show on their terms. OTOH, there are shows that were cancelled before
hitting the 65-episode benchmark.
« Reply #1 Today at 5:22pm »
Probably a cost thing, plus networks seem to prefer generally to not
build dynasties and instead just get a few years worth of success out
of a show then dump it and move to something else.
I can think of a lot more than that to get more than 65 episodes,
though. Phineas & Ferb is still going at over 100 in a truly shocking
but pleasantly surprising change for Disney, Kim Possible (okay, that
was cancelled at 65 episodes, but at least it came back for a fourth
season that had like three good episodes), Teen Titans, probably
Justice League Unlimited (dunno for sure, never really watched it),
Powerpuff Girls, SpongeBob...
« Reply #2 Today at 5:28pm »
There's also the "quality vs. quantity" issue, and the effects it has
on writers.
« Reply #3 Today at 5:29pm »
65 episodes is the magic number needed for syndication.
« Reply #4 Today at 5:29pm »
I'm guessing that it has to do with the animation lead time and by and
large the networks and studios have probably estimated that the lead
time to complete 65 episodes is about the max length they can take
before the audience will lose interest and move until something new.
« Reply #5 Today at 5:31pm »
I read that it was because kids care less about seeing reruns than
adults do, so there's no reason for studios to spend more to make more
episodes if it won't affect viewership and merchandise sales that
much.
« Reply #7 Today at 5:46pm »
5 times a week for 13 weeks.
I believe this is a standard adopted by Disney, which is why it's not
consistent.
Just guessing, but it may be because that's all they can usually get
before kid stars grow up too far -- either getting so they don't look
like kids, or going off to college. Not a problem with animated shows.
52 doesn't make any sense; it should be divisible by 5.
--
"Every time a Kardashian gets a TV show, an angel dies."
Remysun
2013-04-01 22:50:33 UTC
Permalink
Post by anim8rFSK
Post by Bill Steele
In article
http://officialfan.proboards.com/index.cgi?board=offtopic&action=disp...
ea
d=469353
65 half-hour episodes are traditionally required for most children's
shows to reach syndication (I believe that it's now 52 episodes). It's
also where most of the shows end their run, but there are exceptions
to the rule where a show lasts more than 65 episodes (He-Man, G.I.
Joe, Transformers, TMNT, and recently, My Little Pony: FIM, which was
renewed for a fourth season).
Why do most animated/children's shows end at 65 episodes, even at the
height of a show's popularity?
I think that as long as the show can run with the big dogs, more
episodes would be produced until the writers call it a day and end the
show on their terms. OTOH, there are shows that were cancelled before
hitting the 65-episode benchmark.
« Reply #1 Today at 5:22pm »
Probably a cost thing, plus networks seem to prefer generally to not
build dynasties and instead just get a few years worth of success out
of a show then dump it and move to something else.
I can think of a lot more than that to get more than 65 episodes,
though. Phineas & Ferb is still going at over 100 in a truly shocking
but pleasantly surprising change for Disney, Kim Possible (okay, that
was cancelled at 65 episodes, but at least it came back for a fourth
season that had like three good episodes), Teen Titans, probably
Justice League Unlimited (dunno for sure, never really watched it),
Powerpuff Girls, SpongeBob...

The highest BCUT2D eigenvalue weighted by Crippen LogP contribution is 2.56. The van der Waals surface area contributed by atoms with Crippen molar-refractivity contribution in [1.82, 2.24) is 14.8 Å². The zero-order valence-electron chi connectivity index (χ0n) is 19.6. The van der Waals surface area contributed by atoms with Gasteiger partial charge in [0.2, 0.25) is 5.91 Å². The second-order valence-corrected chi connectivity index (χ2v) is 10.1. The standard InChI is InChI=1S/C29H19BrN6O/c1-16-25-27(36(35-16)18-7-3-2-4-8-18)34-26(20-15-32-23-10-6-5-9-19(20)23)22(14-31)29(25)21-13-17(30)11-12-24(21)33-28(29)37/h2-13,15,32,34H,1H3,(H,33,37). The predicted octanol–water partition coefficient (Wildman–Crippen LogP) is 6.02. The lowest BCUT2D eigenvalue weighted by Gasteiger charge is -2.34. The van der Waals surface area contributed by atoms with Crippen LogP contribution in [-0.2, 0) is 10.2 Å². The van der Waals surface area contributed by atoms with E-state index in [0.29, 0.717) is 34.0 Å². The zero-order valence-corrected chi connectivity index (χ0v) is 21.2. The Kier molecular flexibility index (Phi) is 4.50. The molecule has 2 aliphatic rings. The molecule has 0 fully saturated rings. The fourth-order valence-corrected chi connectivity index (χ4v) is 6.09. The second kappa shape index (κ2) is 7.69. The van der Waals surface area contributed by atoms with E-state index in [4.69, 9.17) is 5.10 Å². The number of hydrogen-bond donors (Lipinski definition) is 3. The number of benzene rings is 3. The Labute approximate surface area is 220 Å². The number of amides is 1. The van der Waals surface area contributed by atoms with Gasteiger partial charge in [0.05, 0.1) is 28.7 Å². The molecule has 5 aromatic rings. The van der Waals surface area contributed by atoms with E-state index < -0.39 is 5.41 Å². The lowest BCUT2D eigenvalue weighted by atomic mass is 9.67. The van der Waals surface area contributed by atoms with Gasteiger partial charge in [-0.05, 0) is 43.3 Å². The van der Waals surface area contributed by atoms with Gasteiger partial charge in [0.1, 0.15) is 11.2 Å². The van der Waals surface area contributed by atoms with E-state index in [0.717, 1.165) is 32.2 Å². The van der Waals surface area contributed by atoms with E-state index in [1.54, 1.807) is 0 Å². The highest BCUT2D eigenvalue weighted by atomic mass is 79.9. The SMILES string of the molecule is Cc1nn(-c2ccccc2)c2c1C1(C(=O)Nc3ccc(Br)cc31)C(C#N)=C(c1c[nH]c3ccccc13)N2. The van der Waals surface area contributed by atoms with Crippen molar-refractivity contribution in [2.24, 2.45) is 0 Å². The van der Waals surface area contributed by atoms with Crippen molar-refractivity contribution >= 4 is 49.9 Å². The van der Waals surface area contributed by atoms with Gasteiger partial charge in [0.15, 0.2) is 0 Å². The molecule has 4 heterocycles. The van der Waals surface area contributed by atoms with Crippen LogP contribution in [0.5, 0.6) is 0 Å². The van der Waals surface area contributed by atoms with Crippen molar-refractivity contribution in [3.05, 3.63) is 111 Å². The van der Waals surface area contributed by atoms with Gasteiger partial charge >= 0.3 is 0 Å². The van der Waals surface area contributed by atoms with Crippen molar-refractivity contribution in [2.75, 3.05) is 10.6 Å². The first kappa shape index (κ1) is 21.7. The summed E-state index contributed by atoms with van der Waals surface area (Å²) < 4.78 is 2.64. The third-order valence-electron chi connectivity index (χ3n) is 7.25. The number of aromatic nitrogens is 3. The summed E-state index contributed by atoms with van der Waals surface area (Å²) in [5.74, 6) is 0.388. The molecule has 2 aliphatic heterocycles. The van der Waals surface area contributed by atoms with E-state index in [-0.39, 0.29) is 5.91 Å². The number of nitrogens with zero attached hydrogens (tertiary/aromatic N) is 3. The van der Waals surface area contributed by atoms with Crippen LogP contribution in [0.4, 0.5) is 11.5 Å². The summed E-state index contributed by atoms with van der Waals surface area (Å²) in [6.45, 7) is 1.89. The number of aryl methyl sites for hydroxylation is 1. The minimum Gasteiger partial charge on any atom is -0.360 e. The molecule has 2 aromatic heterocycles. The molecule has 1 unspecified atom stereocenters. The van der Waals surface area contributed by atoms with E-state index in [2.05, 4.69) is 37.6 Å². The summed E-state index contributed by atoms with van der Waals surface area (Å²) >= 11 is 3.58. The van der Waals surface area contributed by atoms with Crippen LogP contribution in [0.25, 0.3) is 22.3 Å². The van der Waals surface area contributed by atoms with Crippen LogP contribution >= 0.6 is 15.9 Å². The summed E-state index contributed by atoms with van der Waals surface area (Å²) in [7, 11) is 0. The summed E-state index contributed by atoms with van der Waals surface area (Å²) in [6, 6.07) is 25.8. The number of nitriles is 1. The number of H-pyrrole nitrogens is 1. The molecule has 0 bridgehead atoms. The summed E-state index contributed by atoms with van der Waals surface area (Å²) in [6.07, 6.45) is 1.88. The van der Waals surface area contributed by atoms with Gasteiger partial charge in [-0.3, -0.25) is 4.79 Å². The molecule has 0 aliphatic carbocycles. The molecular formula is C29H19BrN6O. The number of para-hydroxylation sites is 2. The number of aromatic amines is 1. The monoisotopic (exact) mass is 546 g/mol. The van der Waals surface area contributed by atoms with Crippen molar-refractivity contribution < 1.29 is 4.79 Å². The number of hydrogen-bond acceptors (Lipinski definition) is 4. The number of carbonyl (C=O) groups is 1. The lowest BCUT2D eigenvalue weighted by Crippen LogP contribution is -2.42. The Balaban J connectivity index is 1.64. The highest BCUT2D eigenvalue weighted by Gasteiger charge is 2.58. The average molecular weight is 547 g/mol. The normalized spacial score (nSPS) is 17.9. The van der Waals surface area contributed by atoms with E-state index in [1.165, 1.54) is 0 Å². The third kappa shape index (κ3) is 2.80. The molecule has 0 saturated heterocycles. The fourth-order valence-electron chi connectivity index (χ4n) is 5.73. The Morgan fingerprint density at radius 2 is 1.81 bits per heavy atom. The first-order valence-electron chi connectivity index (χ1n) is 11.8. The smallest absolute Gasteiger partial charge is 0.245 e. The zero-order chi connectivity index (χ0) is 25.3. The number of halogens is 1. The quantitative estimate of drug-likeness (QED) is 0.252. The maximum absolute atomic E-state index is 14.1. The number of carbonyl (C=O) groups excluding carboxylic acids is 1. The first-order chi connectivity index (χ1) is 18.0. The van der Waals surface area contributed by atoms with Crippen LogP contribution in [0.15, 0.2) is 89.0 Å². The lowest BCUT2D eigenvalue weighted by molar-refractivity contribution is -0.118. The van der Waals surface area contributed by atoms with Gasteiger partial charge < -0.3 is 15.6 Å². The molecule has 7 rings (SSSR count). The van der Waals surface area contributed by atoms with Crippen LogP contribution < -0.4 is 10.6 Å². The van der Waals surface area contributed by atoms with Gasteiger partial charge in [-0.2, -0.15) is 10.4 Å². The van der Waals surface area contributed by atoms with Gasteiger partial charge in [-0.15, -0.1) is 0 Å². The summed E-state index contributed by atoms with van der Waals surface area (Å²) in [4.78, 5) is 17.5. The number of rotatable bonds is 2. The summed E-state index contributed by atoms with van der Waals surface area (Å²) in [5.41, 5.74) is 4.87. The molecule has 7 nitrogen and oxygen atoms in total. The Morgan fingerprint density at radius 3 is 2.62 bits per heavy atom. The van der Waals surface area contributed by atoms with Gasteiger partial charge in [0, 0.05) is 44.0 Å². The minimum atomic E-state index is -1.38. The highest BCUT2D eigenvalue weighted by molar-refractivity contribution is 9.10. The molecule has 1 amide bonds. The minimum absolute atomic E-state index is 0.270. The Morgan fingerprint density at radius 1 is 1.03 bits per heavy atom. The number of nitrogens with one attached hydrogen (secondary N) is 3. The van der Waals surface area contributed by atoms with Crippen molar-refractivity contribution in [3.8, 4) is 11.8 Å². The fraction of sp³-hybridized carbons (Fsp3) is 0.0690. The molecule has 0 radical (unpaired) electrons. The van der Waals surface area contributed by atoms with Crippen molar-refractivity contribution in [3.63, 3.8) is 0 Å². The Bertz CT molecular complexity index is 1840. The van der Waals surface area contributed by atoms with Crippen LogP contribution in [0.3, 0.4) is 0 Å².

« Reply #2 Today at 5:28pm »
There's also the "quality vs. quantity" issue, and the effects it has
on writers.
« Reply #3 Today at 5:29pm »
65 episodes is the magic number needed for syndication.
« Reply #4 Today at 5:29pm »
I'm guessing that it has to do with the animation lead time and by and
large the networks and studios have probably estimated that the lead
time to complete 65 episodes is about the max length they can take
before the audience will lose interest and move until something new.
« Reply #5 Today at 5:31pm »
I read that it was because kids care less about seeing reruns than
adults do, so there's no reason for studios to spend more to make more
episodes if it won't affect viewership and merchandise sales that
much.
« Reply #7 Today at 5:46pm »
5 times a week for 13 weeks.
I believe this is a standard adopted by Disney, which is why it's not
consistent.
Just guessing, but it may be because that's all they can usually get
before kid stars grow up too far -- either getting so they don't look
like kids, or going off to college. Not a problem with animated shows.
52 doesn't make any sense; it should be divisible by 5.
52 is 4 times 13. That fills out the weekdays for a year quite nicely.
Ian J. Ball
2013-04-02 00:31:36 UTC
Permalink
Post by Remysun
Post by anim8rFSK
Post by Bill Steele
In article
http://officialfan.proboards.com/index.cgi?board=offtopic&action=disp...
ea
d=469353
65 half-hour episodes are traditionally required for most children's
shows to reach syndication (I believe that it's now 52 episodes). It's
also where most of the shows end their run, but there are exceptions
to the rule where a show lasts more than 65 episodes (He-Man, G.I.
Joe, Transformers, TMNT, and recently, My Little Pony: FIM, which was
renewed for a fourth season).
Why do most animated/children's shows end at 65 episodes, even at the
height of a show's popularity?
I think that as long as the show can run with the big dogs, more
episodes would be produced until the writers call it a day and end the
show on their terms. OTOH, there are shows that were cancelled before
hitting the 65-episode benchmark.
« Reply #1 Today at 5:22pm »
Probably a cost thing, plus networks seem to prefer generally to not
build dynasties and instead just get a few years worth of success out
of a show then dump it and move to something else.
I can think of a lot more than that to get more than 65 episodes,
though. Phineas & Ferb is still going at over 100 in a truly shocking
but pleasantly surprising change for Disney, Kim Possible (okay, that